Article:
Minimum Volatility May Be Smart, But Only Over the Longer Term
July 28, 2020 — London
Funds driven by low beta stocks have flattered to deceive during the COVID-19 pandemic
Minimum volatility products have outperformed broader market indices over a longer horizon, but fell short during the COVID-19 pandemic-fueled downturn as volatility reached all-time highs, according to the July 2020 issue of The Cerulli Edge―European Monthly Product Trends.
In March 2020, the financial markets responded with panic to the coronavirus outbreak, notes Cerulli Associates. The VIX, an index that measures the level of volatility in stock markets by looking at the options market, rose to 82.69 during the month as investors tried to assess the likely fallout from the global health crisis.
Fabrizio Zumbo, associate director, European asset management research at Cerulli, explains that during periods of volatility, investors typically turn to products designed to protect against—or even benefit from—rising tension in risk assets. Minimum or low volatility products—part of the smart beta family—dominate the European volatility fund landscape. As of May 31, 2020, €24.4 billion (US$27.4 billion) was sitting within 78 funds dedicated to these factors.
The MSCI’s minimum volatility index has steadily outperformed its higher-beta parent over the past two decades. However, it has actually underperformed so far in 2020, registering a 9.2% loss compared to the broader market’s 7.7% fall. Broadridge figures shows that investors withdrew €413 million from minimum volatility funds during the month, with further redemptions in April (€30 million) and May (€75 million). This is in contrast to 2019, when such funds saw record inflows of €6.6 billion.
European regulators have historically been protective of retail investors. This contrasts with the U.S., where the retail market is more developed and where options trading (including bets on the VIX) is more commonplace.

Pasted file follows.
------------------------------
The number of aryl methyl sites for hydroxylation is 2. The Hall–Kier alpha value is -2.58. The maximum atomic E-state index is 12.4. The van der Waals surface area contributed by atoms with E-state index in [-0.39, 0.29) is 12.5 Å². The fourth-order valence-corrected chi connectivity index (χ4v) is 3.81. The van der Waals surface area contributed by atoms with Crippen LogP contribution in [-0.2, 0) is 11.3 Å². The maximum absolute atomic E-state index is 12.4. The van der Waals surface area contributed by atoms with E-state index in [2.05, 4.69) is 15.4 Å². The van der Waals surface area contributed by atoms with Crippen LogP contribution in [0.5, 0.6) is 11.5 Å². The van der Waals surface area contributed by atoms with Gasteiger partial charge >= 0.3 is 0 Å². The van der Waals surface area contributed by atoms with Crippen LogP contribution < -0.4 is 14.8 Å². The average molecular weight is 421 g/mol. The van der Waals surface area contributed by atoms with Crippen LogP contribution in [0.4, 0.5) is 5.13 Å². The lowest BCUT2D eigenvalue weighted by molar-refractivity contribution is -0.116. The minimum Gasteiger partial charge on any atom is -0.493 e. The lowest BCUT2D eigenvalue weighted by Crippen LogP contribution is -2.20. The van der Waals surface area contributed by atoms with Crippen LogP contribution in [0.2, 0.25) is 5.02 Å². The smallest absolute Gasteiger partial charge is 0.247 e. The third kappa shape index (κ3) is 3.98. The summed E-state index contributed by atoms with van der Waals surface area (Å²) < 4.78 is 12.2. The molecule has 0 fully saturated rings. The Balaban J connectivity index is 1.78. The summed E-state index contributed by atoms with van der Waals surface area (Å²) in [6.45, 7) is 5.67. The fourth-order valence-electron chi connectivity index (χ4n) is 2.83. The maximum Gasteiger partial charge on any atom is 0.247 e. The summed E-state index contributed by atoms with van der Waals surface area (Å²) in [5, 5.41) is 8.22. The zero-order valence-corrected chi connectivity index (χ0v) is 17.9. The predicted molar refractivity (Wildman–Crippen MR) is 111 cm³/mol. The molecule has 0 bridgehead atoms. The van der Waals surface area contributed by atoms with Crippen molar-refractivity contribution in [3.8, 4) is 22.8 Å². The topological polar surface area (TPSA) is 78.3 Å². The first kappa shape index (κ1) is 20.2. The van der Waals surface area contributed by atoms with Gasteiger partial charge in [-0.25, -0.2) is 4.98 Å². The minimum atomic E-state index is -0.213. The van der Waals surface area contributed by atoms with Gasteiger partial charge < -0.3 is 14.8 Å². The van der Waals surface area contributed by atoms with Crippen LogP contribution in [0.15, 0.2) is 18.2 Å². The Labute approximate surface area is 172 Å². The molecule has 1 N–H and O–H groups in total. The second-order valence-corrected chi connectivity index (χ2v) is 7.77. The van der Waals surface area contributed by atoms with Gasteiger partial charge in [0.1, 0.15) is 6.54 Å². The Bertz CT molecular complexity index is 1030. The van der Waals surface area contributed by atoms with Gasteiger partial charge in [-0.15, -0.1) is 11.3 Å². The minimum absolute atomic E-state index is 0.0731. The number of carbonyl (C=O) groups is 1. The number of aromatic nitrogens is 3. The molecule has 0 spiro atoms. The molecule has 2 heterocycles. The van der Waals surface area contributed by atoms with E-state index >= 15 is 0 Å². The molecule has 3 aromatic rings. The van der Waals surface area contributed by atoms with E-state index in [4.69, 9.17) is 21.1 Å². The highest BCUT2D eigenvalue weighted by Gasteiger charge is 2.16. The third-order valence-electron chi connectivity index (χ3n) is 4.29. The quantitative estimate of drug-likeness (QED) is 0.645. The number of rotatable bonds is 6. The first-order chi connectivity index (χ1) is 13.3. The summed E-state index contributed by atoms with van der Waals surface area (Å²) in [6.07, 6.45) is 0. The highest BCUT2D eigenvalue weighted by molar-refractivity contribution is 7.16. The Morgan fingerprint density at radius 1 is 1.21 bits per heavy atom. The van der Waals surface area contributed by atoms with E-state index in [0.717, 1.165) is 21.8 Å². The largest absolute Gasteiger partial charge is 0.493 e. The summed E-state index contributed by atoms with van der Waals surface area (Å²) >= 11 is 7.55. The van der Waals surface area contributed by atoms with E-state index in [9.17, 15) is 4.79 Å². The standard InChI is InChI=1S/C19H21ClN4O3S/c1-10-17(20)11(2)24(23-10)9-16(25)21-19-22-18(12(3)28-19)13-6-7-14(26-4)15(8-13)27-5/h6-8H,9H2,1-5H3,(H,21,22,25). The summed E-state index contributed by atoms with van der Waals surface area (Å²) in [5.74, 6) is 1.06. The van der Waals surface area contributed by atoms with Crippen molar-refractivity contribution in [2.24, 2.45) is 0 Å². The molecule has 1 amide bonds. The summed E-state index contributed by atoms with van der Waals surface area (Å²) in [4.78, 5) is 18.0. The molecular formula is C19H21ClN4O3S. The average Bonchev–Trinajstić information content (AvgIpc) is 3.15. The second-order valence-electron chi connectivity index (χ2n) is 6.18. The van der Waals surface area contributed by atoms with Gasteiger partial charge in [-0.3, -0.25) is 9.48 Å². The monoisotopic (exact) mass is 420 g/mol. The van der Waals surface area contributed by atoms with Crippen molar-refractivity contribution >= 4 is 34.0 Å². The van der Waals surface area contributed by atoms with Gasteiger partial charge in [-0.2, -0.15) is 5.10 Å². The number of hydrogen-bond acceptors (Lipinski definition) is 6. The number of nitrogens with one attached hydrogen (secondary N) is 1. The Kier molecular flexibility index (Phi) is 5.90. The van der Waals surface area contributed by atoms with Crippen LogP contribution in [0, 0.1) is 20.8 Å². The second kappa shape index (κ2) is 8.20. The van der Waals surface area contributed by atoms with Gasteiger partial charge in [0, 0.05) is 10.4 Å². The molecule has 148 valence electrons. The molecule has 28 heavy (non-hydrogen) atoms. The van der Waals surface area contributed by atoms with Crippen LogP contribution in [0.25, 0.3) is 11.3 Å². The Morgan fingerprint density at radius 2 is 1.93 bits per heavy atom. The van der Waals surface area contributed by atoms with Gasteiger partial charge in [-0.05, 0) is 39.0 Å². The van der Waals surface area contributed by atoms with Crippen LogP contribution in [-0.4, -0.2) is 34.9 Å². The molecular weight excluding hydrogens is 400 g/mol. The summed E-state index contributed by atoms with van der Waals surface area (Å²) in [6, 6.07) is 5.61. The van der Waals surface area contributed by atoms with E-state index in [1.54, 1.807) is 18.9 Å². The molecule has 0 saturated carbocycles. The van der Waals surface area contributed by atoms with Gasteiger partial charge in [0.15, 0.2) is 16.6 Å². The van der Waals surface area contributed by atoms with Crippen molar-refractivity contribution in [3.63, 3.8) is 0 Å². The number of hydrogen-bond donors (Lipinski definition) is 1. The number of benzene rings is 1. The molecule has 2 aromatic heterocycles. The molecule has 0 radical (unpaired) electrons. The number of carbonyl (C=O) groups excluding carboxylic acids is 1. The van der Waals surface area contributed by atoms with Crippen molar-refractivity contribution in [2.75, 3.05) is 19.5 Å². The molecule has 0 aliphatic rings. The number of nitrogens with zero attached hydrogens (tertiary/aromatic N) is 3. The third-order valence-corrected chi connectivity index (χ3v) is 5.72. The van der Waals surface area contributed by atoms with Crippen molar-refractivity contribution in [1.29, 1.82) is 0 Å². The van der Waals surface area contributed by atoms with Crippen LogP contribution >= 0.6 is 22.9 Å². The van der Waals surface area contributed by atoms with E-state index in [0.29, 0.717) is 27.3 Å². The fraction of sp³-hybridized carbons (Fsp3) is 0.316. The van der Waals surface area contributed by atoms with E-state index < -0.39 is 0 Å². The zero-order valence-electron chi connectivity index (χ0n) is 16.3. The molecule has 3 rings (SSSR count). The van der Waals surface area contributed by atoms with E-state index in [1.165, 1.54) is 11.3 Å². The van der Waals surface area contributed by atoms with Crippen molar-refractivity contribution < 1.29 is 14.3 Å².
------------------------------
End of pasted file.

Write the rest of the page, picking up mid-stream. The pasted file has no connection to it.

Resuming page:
“Cerulli does not expect options trading to increase in popularity in Europe in the near term. We expect investors to continue to seek more traditional safe havens such as gold,” says Zumbo. “With the VIX still sitting at an elevated level, the market may be wary of a second wave of infections and its likely impact on business activity. The demand for defensive strategies will not disappear overnight.”
- Markets performed well in May as investors remained quietly optimistic that economies would slowly reopen around the world, despite the continuing COVID-19 pandemic. €175 billion (US$200 billion) was added to European long-term mutual funds in the month, largely driven by flows into actively managed funds in concert with strong market returns led by small caps and growth stocks. Cerulli believes that the prevalence of money market funds, however, suggests that investors remain vigilant, waiting to see how the pandemic develops.
- European cross-border funds continued their positive momentum following the sell-off in March, attracting €54.2 billion in May. But inflows were lower than the previous month's €65.7 billion. Investors in the cross-border market remained cautious in May, with money market funds and fixed-income funds registering the most net sales, gathering €30.2 billion and €22.5 billion respectively. Net sales for equity funds were muted, gathering €1.8 billion during the month.